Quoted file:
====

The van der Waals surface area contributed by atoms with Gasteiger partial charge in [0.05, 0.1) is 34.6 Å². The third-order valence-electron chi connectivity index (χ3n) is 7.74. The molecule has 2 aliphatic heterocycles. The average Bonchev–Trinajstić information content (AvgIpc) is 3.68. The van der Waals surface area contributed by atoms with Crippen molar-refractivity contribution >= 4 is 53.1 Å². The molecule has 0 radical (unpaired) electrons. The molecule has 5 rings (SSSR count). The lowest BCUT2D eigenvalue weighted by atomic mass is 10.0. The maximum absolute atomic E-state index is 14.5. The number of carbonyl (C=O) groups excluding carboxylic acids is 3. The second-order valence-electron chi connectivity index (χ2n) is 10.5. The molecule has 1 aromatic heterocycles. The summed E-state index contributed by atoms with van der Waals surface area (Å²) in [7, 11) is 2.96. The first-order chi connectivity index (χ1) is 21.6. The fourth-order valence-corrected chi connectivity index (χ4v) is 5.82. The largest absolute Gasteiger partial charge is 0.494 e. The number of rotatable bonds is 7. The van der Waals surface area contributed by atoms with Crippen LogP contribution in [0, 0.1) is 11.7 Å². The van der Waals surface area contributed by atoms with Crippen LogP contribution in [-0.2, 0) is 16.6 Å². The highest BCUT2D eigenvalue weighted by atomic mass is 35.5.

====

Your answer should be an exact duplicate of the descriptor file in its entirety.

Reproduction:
The van der Waals surface area contributed by atoms with Gasteiger partial charge in [0.05, 0.1) is 34.6 Å². The third-order valence-electron chi connectivity index (χ3n) is 7.74. The molecule has 2 aliphatic heterocycles. The average Bonchev–Trinajstić information content (AvgIpc) is 3.68. The van der Waals surface area contributed by atoms with Crippen molar-refractivity contribution >= 4 is 53.1 Å². The molecule has 0 radical (unpaired) electrons. The molecule has 5 rings (SSSR count). The lowest BCUT2D eigenvalue weighted by atomic mass is 10.0. The maximum absolute atomic E-state index is 14.5. The number of carbonyl (C=O) groups excluding carboxylic acids is 3. The second-order valence-electron chi connectivity index (χ2n) is 10.5. The molecule has 1 aromatic heterocycles. The summed E-state index contributed by atoms with van der Waals surface area (Å²) in [7, 11) is 2.96. The first-order chi connectivity index (χ1) is 21.6. The fourth-order valence-corrected chi connectivity index (χ4v) is 5.82. The largest absolute Gasteiger partial charge is 0.494 e. The number of rotatable bonds is 7. The van der Waals surface area contributed by atoms with Crippen LogP contribution in [0, 0.1) is 11.7 Å². The van der Waals surface area contributed by atoms with Crippen LogP contribution in [-0.2, 0) is 16.6 Å². The highest BCUT2D eigenvalue weighted by atomic mass is 35.5.